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Without data on how COVID vaccines affect chronically ill, community turns to app

Originally developed to connect people with chronic illnesses, the Healp app is sharing stories from users who got the vaccine to dispel fears.

WASHINGTON — There is no data yet on how the COVID-19 vaccines affect people with chronic illnesses and autoimmune diseases. Now, there's an app for that -- kind of.

D.C. area-based founder Elizabeth Tikoyan originally launched the Healp app in January 2020, after being diagnosed with Lyme disease and suffering long-term effects.

When she struggled to find anyone with a similar experience to connect with, she developed the app to do just that -- connect people all across the world with chronic illnesses.

It looks like a dating app, but each user shares their illness and what information they're hoping to learn. Then, they swipe accordingly.

“I wanted to live the best life I could with the health condition. And I knew like other people had answers," Tikoyan said. "And I wanted to seek them out.”

Now, it's sharing anecdotes from users who got the COVID-19 vaccine.

“It's nice to see -- oh, she has ulcerative colitis. And she was nervous, but she, she didn't have a reaction or whatever it might be," Chloe Colvard said.

Colvard herself has ulcerative colitis and other autoimmune conditions.

“I live on a day-to-day basis of not knowing how I'm going to feel when I wake up just from my autoimmune diseases," Colvard said. "And so then when you factor in, you know, a global pandemic that adds this extra level of uncertainty to your health.”

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People like Colvard and Tikoyan are at a higher risk of severe illness if they contract COVID-19.

Some, like Colvard, were eager to get the vaccine when it became available to adults with underlying health conditions -- even without concrete data on the effects.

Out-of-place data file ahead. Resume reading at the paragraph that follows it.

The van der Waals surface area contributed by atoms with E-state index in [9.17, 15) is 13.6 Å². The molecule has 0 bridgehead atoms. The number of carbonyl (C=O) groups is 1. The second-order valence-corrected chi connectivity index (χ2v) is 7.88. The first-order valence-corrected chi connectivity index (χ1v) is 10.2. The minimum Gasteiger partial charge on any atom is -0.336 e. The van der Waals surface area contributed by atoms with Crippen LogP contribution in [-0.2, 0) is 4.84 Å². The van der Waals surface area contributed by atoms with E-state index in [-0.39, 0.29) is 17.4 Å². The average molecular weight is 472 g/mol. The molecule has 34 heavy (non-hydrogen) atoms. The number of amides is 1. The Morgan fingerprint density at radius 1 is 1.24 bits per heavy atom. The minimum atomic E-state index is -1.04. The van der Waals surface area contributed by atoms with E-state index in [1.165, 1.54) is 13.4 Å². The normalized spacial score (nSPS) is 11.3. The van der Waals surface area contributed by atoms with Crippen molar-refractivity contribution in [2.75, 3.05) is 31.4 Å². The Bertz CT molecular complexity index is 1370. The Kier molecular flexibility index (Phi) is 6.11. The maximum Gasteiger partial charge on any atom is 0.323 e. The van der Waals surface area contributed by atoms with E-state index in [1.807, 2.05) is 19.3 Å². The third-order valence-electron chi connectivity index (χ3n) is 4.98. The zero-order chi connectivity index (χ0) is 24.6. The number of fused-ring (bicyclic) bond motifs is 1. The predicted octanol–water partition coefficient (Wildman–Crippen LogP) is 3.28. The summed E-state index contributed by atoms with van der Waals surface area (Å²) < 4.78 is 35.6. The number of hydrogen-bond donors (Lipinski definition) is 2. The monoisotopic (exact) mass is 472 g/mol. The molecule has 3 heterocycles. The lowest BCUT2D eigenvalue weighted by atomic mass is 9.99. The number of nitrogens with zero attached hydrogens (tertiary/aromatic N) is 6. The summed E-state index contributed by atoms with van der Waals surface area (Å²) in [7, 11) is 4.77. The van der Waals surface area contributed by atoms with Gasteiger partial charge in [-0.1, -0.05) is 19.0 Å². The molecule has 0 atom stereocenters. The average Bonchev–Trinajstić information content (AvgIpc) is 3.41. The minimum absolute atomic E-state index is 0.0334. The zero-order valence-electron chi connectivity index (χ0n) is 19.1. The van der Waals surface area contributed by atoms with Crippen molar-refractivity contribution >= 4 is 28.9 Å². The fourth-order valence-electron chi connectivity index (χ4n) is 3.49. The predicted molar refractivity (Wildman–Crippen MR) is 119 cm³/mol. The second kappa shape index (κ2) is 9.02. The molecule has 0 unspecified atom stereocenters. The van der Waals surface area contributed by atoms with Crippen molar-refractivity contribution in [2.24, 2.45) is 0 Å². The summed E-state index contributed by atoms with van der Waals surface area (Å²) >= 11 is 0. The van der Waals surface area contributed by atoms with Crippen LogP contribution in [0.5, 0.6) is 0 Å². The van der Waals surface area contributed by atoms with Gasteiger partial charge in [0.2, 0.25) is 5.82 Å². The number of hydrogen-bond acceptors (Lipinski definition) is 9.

Others, like Tikoyan, were nervous, unsure how it would impact them.

“There was a lot of fears among the chronic illness and autoimmune disease communities around answers regarding the vaccine," Tikoyan said. "Like are people responding well? If not, what are some of the reactions? Is it different than people who don't have my condition?”

So far, she said they've collected about 100 stories from users and are rotating posts. People can scroll through on their Instagram page, website, and soon on the Healp app. 

The survey asks questions like, "Were you worried about taking the vaccine?" and "How did you respond to each dose?"

As the world opens up, Tikoyan said the app is especially important.

“For a lot of people, opening up means going back to normal, but a lot of people with chronic illnesses, they're going to be experiencing a lot of the life we had with COVID," she said. "And if you're feeling lonely, isolated, and just need to connect to someone who understands and can hopefully be there for you, we're here for you. And for those people who are wanting to take the vaccine, and have questions and energy, just want to know other people's experiences. We have those stories.”

Both Tikoyan and Colvard said they got the Pfizer vaccine and had minimal side effects. They encourage everyone else to get vaccinated.

There are clinical trials in the works right now, studying the effect of different vaccines on autoimmune diseases.

The National Institutes of Health in Bethesda is currently recruiting people with and without immune disorders to participate in their trial.

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